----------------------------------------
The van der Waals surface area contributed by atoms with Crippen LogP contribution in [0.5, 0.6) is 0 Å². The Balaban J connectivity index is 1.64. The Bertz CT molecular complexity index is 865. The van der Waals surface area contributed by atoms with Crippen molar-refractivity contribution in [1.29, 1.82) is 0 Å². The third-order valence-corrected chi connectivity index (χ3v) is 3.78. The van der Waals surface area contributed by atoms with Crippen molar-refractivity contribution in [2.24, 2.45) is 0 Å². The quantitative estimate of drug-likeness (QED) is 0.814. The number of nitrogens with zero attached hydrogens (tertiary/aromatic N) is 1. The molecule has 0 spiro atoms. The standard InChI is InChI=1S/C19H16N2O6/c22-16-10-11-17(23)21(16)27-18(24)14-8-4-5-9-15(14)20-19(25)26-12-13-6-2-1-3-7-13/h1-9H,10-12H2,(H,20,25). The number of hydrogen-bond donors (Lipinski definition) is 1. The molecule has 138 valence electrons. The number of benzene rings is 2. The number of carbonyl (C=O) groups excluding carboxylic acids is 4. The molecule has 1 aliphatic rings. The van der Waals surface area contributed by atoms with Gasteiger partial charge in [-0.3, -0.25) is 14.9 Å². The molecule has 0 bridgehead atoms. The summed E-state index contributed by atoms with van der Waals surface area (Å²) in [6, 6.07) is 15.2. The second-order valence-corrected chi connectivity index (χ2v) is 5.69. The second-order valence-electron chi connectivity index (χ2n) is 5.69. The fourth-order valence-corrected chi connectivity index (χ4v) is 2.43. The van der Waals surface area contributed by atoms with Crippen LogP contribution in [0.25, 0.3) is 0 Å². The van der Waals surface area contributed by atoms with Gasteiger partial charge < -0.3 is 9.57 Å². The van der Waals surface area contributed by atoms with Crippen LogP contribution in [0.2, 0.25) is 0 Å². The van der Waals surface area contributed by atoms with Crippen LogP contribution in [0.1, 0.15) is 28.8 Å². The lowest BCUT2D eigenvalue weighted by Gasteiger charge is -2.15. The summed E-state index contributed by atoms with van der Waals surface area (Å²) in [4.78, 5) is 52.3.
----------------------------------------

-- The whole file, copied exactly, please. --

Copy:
The van der Waals surface area contributed by atoms with Crippen LogP contribution in [0.5, 0.6) is 0 Å². The Balaban J connectivity index is 1.64. The Bertz CT molecular complexity index is 865. The van der Waals surface area contributed by atoms with Crippen molar-refractivity contribution in [1.29, 1.82) is 0 Å². The third-order valence-corrected chi connectivity index (χ3v) is 3.78. The van der Waals surface area contributed by atoms with Crippen molar-refractivity contribution in [2.24, 2.45) is 0 Å². The quantitative estimate of drug-likeness (QED) is 0.814. The number of nitrogens with zero attached hydrogens (tertiary/aromatic N) is 1. The molecule has 0 spiro atoms. The standard InChI is InChI=1S/C19H16N2O6/c22-16-10-11-17(23)21(16)27-18(24)14-8-4-5-9-15(14)20-19(25)26-12-13-6-2-1-3-7-13/h1-9H,10-12H2,(H,20,25). The number of hydrogen-bond donors (Lipinski definition) is 1. The molecule has 138 valence electrons. The number of benzene rings is 2. The number of carbonyl (C=O) groups excluding carboxylic acids is 4. The molecule has 1 aliphatic rings. The van der Waals surface area contributed by atoms with Gasteiger partial charge in [-0.3, -0.25) is 14.9 Å². The molecule has 0 bridgehead atoms. The summed E-state index contributed by atoms with van der Waals surface area (Å²) in [6, 6.07) is 15.2. The second-order valence-corrected chi connectivity index (χ2v) is 5.69. The second-order valence-electron chi connectivity index (χ2n) is 5.69. The fourth-order valence-corrected chi connectivity index (χ4v) is 2.43. The van der Waals surface area contributed by atoms with Crippen LogP contribution in [0.25, 0.3) is 0 Å². The van der Waals surface area contributed by atoms with Gasteiger partial charge < -0.3 is 9.57 Å². The van der Waals surface area contributed by atoms with Crippen LogP contribution in [0.2, 0.25) is 0 Å². The van der Waals surface area contributed by atoms with Crippen LogP contribution in [0.1, 0.15) is 28.8 Å². The lowest BCUT2D eigenvalue weighted by Gasteiger charge is -2.15. The summed E-state index contributed by atoms with van der Waals surface area (Å²) in [4.78, 5) is 52.3.